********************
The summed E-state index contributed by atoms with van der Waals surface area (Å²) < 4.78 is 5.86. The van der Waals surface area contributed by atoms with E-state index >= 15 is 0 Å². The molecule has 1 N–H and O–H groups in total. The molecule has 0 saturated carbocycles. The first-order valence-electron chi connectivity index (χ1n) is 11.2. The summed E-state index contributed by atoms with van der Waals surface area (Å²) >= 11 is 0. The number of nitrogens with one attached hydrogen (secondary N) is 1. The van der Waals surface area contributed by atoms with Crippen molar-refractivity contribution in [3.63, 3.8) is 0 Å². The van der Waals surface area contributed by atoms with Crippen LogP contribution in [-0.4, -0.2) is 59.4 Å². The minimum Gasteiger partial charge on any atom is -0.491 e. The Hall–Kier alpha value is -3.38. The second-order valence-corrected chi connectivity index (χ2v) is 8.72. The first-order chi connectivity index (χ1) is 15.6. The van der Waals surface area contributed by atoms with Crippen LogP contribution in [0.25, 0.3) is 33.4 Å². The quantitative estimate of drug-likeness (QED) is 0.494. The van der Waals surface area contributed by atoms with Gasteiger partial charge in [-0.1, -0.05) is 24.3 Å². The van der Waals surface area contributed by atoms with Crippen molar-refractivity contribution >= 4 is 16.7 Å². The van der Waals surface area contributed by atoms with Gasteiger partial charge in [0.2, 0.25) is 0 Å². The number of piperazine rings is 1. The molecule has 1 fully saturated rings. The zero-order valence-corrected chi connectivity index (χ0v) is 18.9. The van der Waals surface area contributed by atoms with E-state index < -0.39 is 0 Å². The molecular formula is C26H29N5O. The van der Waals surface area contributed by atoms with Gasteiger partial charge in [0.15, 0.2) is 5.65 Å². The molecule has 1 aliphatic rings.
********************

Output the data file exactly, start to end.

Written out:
The summed E-state index contributed by atoms with van der Waals surface area (Å²) < 4.78 is 5.86. The van der Waals surface area contributed by atoms with E-state index >= 15 is 0 Å². The molecule has 1 N–H and O–H groups in total. The molecule has 0 saturated carbocycles. The first-order valence-electron chi connectivity index (χ1n) is 11.2. The summed E-state index contributed by atoms with van der Waals surface area (Å²) >= 11 is 0. The number of nitrogens with one attached hydrogen (secondary N) is 1. The van der Waals surface area contributed by atoms with Crippen molar-refractivity contribution in [3.63, 3.8) is 0 Å². The van der Waals surface area contributed by atoms with Crippen LogP contribution in [-0.4, -0.2) is 59.4 Å². The minimum Gasteiger partial charge on any atom is -0.491 e. The Hall–Kier alpha value is -3.38. The second-order valence-corrected chi connectivity index (χ2v) is 8.72. The first-order chi connectivity index (χ1) is 15.6. The van der Waals surface area contributed by atoms with Crippen LogP contribution in [0.25, 0.3) is 33.4 Å². The quantitative estimate of drug-likeness (QED) is 0.494. The van der Waals surface area contributed by atoms with Gasteiger partial charge in [-0.1, -0.05) is 24.3 Å². The van der Waals surface area contributed by atoms with Crippen molar-refractivity contribution >= 4 is 16.7 Å². The van der Waals surface area contributed by atoms with Gasteiger partial charge in [0.2, 0.25) is 0 Å². The number of piperazine rings is 1. The molecule has 1 fully saturated rings. The zero-order valence-corrected chi connectivity index (χ0v) is 18.9. The van der Waals surface area contributed by atoms with E-state index < -0.39 is 0 Å². The molecular formula is C26H29N5O. The van der Waals surface area contributed by atoms with Gasteiger partial charge in [0.15, 0.2) is 5.65 Å². The molecule has 1 aliphatic rings.